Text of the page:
October 20, 2005


Posted by Xun  |  No comments

5 minutes into the movie, I started complaining and disbelieving. Boring, phony. "This is not a movie. This is a play, a childish school play." The set is bare to none. Chalk drawn streets, bushes. A voice (a calm, slightly sarcastic one) droned over for the most part. A lanky, self-important fellow with an ambition in literature and philosophy walked around the stage of the supposedly small town served up most of the introduction.

Then 15 minutes into the movie, Grace, a beautiful fugitive who was fleeing from gangsters, stepped onto the stage. After some ridiculous town meetings, the little town sheltered her. In exchange, she offered her service, doing domestic chores, or babysitting children, or nursing old men, or comforting the lonely and blind. It still feels incredibly boring and cheaply sentimental. I cringed at the narration such as "... For the first time in her young life she take pride.", or Grace's exclamation about this "beautiful town amidst magnificent mountains." Thought this would be just a rosy but silly movie about a small town.

Then gradually, I lost track of time, I forgot to be clever and critize. I was drawn in by the dramatic story that turn by turn spiraled worse and worse in its development. (The characters still were talking big and heavy, as if they were all trained by literature academy). The affection and kindness shown by the town people earlier now became sour. They started exploiting Grace. Everyone becomes meaner. Women turned their envy into jealousness and abuse. Men moved onto her, raped and eventually turned her into a whore. Children were no more sweet innocent angels they are supposed to be, instead, they are hateful bullies. In an improbable plot, Grace was chained and enslaved.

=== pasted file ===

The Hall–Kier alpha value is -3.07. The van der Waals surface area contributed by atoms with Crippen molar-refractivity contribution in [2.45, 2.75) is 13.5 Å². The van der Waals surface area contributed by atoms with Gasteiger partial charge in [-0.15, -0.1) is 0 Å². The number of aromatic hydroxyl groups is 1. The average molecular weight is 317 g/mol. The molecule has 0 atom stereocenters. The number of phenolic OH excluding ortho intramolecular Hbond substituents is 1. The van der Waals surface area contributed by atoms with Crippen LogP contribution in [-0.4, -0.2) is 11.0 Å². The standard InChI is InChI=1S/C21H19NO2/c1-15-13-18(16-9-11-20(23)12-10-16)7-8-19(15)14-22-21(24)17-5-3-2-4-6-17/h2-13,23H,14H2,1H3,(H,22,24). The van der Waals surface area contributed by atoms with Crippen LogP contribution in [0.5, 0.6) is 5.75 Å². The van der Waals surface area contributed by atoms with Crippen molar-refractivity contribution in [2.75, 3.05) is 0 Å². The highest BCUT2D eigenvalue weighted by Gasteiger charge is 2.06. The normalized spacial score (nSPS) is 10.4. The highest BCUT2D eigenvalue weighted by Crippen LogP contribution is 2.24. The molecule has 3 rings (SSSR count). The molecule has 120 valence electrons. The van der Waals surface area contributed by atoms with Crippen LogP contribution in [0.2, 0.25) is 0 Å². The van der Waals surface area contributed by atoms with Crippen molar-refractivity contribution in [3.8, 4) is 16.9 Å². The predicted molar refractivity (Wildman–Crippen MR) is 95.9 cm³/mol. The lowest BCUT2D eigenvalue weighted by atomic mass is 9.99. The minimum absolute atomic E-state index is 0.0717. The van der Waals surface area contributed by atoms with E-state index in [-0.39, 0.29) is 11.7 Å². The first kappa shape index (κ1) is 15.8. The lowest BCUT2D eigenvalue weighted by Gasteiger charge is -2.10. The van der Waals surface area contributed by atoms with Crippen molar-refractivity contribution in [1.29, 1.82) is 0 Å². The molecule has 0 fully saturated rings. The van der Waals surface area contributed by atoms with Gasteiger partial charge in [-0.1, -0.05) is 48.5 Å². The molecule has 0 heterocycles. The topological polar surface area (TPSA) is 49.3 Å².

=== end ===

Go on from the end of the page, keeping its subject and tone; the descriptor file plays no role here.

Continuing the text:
It is shocking to see the level of evil unfold, the path to hell guised by the claimed self-righteous good intentions, the helpless on the side of both of victimizing and being victimized. It is disturbing to view the shamed pleasure taken by the males in using Grace as a whore, and Grace's numbing acceptance of her humiliation, sexual abuse and total abandonment on herself.


I think it is such a masterpiece, unlike any other. It as bare as honest as cynical as it can be. Later I learned the director von Dier also directed "Dancer in the dark", also a movie about a victimized heroin, also a stark dark movie about human innate evil, collective injustice. ...

Thursday, October 20, 2005
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